For the past two years, my 11-year-old has requested experiential gifts for Christmas. Especially for older kids, I think this can be a great idea. My son didn’t need more stuff (though I did wrap a trinket to represent the present). Experiences make memories and can stretch out the fun of the holidays well into the new year.
A caveat: I am not sure how sustainable this would be if all four of the kids started requesting big experiences as Christmas presents, but so far that hasn’t been an issue. The others still like toys. I’ll cross that bridge when I come to it.
Anyway, this year the 11-year-old asked to go to San Diego, and see the zoo, Sea World, and the Zoo Safari Park. Last year, my husband took him to the Georgia Aquarium, so this year was my turn.
It was a lot of traveling for just 2.25 days of being there. We flew out of Newark (instead of Philly) in order to fly direct, but this added 90 minutes of driving to the beginning and end of the trip. I was especially aware of this on the way home when our flight to Newark was delayed*, making it a very late night jaunt on the New Jersey turnpike. Also, I was sick for much of the trip. I woke up every night coughing and had to find a CVS to replenish my Ricola cough drop supply.
But we did a lot of cool things. We stayed in Pacific Beach, in a hotel on the ocean, and every morning I did a quick run along the beach walkway. My son and I took a long walk along the beach together on our last morning; the previous evening I went down to the water and put my feet in. In January! We also enjoyed a few plunges in our hotel’s outdoor hot tub, and even a quick dip in the regular pool, which was surprisingly reasonable.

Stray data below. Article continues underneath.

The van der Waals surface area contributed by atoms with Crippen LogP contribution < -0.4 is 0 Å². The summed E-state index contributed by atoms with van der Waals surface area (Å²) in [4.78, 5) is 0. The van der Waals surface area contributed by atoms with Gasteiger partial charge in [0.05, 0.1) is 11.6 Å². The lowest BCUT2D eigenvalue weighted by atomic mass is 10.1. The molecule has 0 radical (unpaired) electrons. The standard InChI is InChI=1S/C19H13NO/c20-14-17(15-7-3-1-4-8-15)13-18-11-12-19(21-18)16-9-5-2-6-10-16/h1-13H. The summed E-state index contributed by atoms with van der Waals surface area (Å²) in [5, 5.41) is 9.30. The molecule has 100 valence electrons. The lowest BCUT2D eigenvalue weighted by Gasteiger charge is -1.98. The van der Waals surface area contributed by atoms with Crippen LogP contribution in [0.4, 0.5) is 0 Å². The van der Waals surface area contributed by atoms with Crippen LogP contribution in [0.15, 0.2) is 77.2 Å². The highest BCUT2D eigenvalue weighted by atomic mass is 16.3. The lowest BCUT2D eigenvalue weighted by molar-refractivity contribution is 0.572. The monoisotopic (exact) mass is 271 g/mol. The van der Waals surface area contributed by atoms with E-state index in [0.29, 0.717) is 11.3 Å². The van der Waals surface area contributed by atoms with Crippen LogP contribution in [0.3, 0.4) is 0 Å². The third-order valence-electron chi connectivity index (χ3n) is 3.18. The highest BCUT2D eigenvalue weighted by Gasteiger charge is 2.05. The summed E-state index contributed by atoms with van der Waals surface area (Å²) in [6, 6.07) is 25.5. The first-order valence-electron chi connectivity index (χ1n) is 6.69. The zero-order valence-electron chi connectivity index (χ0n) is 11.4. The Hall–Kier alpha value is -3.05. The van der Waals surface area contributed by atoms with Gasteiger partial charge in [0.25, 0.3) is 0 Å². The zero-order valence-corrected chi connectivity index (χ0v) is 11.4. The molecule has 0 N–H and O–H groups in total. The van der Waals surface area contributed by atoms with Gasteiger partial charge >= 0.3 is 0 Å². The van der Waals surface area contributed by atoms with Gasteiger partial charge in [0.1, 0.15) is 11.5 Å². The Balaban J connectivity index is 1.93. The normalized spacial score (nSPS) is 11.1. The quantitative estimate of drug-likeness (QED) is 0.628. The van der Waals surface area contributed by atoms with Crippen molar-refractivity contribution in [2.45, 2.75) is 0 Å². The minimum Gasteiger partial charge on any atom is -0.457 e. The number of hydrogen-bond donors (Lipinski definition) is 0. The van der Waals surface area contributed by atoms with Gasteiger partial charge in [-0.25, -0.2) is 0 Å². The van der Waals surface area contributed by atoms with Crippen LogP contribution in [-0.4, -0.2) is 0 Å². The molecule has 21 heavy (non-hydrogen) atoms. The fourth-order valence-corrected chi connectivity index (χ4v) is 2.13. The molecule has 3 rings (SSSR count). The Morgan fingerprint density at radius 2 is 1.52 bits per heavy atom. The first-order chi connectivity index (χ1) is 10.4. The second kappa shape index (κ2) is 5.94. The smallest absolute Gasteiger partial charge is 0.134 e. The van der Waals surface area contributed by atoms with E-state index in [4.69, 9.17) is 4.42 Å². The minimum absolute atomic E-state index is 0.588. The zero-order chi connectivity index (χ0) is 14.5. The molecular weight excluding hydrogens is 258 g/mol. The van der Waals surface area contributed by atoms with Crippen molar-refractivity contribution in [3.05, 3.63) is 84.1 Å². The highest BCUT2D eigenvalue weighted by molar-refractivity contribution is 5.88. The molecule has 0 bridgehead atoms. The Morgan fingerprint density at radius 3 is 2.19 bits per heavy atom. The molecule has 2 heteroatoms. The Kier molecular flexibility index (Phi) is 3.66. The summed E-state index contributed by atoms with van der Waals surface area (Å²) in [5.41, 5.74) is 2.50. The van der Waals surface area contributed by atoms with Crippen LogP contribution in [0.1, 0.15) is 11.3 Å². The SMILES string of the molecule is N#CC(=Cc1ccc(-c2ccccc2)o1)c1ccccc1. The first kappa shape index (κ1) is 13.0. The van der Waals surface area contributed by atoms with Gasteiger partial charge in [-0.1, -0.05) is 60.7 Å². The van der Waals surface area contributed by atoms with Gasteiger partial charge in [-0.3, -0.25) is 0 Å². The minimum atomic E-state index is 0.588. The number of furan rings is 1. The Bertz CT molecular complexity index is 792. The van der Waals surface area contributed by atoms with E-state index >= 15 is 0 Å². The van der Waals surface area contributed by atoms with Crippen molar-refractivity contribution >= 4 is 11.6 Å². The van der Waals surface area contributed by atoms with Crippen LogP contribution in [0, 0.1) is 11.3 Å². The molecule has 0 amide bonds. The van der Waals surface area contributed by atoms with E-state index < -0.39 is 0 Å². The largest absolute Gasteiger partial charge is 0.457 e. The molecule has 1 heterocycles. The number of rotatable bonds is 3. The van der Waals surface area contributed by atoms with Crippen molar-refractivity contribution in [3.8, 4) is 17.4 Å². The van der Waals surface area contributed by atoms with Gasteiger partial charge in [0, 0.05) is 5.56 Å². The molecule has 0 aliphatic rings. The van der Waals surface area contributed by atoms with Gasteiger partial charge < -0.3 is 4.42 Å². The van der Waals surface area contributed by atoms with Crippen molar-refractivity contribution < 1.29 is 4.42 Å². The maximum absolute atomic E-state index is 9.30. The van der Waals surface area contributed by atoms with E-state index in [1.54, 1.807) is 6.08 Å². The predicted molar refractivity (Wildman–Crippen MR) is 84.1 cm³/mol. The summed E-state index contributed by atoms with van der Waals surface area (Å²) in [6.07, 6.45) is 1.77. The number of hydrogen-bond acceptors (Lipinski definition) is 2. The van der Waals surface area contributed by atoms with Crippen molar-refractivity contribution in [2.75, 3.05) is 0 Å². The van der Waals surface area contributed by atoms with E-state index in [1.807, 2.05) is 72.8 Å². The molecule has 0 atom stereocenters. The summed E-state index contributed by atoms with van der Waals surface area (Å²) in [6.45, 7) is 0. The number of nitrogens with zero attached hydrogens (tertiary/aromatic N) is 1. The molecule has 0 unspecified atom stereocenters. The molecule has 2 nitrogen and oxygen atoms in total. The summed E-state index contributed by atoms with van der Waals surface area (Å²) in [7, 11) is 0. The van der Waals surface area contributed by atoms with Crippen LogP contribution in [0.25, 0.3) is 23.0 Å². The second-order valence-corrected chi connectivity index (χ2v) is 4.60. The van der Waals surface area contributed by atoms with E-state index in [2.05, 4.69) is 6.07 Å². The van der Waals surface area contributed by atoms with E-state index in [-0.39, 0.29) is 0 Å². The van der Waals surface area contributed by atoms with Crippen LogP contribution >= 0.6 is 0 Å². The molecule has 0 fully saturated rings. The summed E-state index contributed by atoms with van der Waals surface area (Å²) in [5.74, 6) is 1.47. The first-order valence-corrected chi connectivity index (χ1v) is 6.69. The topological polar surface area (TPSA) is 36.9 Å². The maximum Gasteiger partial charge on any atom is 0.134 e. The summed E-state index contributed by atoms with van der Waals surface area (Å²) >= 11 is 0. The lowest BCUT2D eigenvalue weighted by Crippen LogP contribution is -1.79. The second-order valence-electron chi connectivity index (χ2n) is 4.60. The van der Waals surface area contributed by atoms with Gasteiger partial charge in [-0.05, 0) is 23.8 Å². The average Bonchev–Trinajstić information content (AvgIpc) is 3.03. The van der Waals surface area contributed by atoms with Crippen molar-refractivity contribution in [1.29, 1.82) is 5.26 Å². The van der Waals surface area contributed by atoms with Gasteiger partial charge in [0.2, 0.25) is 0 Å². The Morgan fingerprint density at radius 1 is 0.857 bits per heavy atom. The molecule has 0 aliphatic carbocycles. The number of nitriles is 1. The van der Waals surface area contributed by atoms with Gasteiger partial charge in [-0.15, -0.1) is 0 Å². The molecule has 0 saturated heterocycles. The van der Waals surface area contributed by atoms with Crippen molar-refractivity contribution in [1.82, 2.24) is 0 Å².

(Because let’s face it, one of the upsides of a trip like this was missing the snow and the temperature plunge on the east coast. Both Saturday and Sunday were mostly sunny and 70 degrees!).
The zoo, which we visited on Saturday, was cool as usual. We especially liked the new section that opened since our last time there (in 2016) with exhibits from the African highlands and Madagascar. It’s also a nice touch for parents on zoo duty that most of the snack carts sell craft beer. The panda exhibit was underwhelming considering its fame, but the three polar bears were all up and eating meat chunks that had been attached to the rocks. We left midway through the day and jetted over to Sea World, where we saw the dolphin show, the orca “encounter” (they’re not calling that one a show anymore) and the Wild Arctic, which was my son’s personal favorite. He liked the simulation bouncy helicopter ride in, and then he watched the belugas and walruses for a long time. We visited friends after for pizza. We actually ate pizza both nights and in the San Diego airport on Monday. Did I mention that this was the 11-year-old’s Christmas present?
Our visit to the Zoo Safari Park on Sunday was definitely a trip highlight. It’s a great park in general, with animals displayed in something closer to their natural habitats (possible in 1800 acres). But what made it particularly fun was that we booked their “caravan safari” and went by truck into the African plains exhibit, where we got very close to giraffes and rhinos, and got to feed both of them. Now, as a veteran zoo-goer (I do have 4 kids) I have fed giraffes before. But not a rhino! The rhino also let us pat her after feeding her apples. That was a new experience for me. It is amazing to see those animals up close. This is an upside of experiential gifts for kids. Sometimes they can be cool for parents too!
Alas, the flight home was incredibly bouncy — penance for the nice weather I suppose, and we landed in terminal C after parking at terminal A, necessitating a long wait for the AirTran (how can 4 trains go by in the opposite direction before one comes your way?). If only southern California were closer to Pennsylvania. But then it wouldn’t be California, I suppose, a fact driven home as my son and I raced through the 15 degree cold to the car in our t-shirts and fleeces.
Photo: A mommy and pre-teen son rhino. Just like us!
*Of course, this is why we fly direct if remotely possible. A one hour and 15 minute delay could easily mean a missed connection, thus magnifying the delays.